Rio 2016: Max Whitlock takes bronze in men gymnastics as Kohei Uchimura defends all-around title
Max Whitlock made history | photo: Team GB

Max Whitlock claimed another Olympic Games bronze medal for Team GB in a thrilling individual all-around men’s gymnastics competition.

For 108 years a medal of any colour in the event has alluded the country, but Great Britain's Whitlock made history on Wednesday to win a bronze medal with 90.641 points.

Victory went to the Japanese’s favourite Kohei Uchimura to retain his title claiming gold, he to also made history by becoming the first gymnast to defend the all-around title in 44-years.

Uchimura produced a near-perfect routine in his final piece as he left his charge to the top late as he trailed going into the final rotation – the high bar and he nailed his landing to give him the gold.

Followed by Ukraine’s Oleg Verniaiev as his nervous got the better of him as he stumbled on the dismount which earned him the silver medal.

Whitlock’s team-mate Nile Wilson finished in eighth place in his first Olympics.

Defying gravity  

Whitlock opened the competition on his favourite piece of apparatus, the pommel horse, scoring 15.875 giving him the early lead, and it gave him the little bit of an advantage over Uchimura but he lost a bit of momentum going through the rest of the competition.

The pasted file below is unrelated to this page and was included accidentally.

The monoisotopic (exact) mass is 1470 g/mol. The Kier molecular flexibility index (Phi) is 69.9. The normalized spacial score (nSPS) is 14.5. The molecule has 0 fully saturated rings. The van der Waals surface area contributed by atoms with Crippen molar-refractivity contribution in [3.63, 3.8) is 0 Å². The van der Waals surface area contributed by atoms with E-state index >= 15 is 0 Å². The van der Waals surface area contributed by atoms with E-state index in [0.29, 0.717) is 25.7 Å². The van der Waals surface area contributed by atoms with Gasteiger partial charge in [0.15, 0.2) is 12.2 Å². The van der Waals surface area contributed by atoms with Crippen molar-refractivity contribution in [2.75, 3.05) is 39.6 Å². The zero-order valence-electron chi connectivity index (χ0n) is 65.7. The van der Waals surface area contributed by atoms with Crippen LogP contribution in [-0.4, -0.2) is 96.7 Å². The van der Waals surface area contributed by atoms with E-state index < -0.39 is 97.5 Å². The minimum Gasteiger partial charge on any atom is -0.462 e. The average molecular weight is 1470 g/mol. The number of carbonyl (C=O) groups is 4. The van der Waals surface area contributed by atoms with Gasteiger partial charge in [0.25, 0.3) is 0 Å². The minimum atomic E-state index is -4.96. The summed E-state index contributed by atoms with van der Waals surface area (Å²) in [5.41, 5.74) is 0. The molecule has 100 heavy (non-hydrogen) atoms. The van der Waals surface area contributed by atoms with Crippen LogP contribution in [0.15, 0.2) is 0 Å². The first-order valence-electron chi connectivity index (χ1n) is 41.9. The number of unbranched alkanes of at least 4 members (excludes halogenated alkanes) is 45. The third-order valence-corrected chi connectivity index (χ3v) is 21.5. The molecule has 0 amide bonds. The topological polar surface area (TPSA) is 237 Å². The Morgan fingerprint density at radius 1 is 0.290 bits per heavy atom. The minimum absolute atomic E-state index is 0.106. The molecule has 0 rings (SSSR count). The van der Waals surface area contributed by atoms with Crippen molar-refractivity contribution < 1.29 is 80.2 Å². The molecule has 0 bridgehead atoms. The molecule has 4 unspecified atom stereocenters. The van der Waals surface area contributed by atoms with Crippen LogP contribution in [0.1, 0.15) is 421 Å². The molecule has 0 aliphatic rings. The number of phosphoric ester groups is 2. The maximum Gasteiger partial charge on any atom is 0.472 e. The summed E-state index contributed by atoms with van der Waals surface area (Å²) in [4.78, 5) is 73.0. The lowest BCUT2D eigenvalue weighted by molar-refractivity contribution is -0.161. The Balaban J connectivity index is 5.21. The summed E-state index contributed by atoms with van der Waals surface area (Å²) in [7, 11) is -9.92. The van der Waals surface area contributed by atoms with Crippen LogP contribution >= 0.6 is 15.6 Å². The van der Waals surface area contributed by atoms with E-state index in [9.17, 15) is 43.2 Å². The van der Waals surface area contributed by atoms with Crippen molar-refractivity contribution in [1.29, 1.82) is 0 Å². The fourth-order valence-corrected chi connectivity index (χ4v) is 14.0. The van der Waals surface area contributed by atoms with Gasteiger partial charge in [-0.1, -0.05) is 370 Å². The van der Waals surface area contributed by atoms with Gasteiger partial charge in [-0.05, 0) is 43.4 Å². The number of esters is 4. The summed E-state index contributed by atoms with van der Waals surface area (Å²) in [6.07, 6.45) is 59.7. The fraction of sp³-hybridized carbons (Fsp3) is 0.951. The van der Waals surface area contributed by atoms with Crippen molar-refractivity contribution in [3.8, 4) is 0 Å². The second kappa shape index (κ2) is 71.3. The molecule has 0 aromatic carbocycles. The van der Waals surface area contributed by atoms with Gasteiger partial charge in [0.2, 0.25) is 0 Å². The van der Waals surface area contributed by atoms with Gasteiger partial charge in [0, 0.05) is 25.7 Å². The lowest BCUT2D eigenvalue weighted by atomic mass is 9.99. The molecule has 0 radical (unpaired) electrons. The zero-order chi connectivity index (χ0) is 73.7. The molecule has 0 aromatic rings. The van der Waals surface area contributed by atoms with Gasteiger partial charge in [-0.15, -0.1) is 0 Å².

Kohei Uchimura defended his title | photo: daily news
Kohei Uchimura defended his title | photo: daily news

By the halfway stage it was the defending champion who emerged as the frontrunner the Briton slipped into second place.

It was bad news for Whitlock who dropped down into third following his efforts on the parallel bars with the final two rotations to go.  

Flawless routine

Whitlock stayed in third going into the final apparatus, with a faultless routine on floor scoring 15.200 but Uchimura was not prepared to give up his title without a fight. 

In a dramatic finish, Whitlock was the first to go on the last rotation and had to anxiously wait to cling on to the bronze and see if his rivals deny him a medal that has alluded him his entire senior career.  

The Briton managed to cling on the medal with a small margin of 0.143 between him and Russia's David Belyavskiy who finished fourth.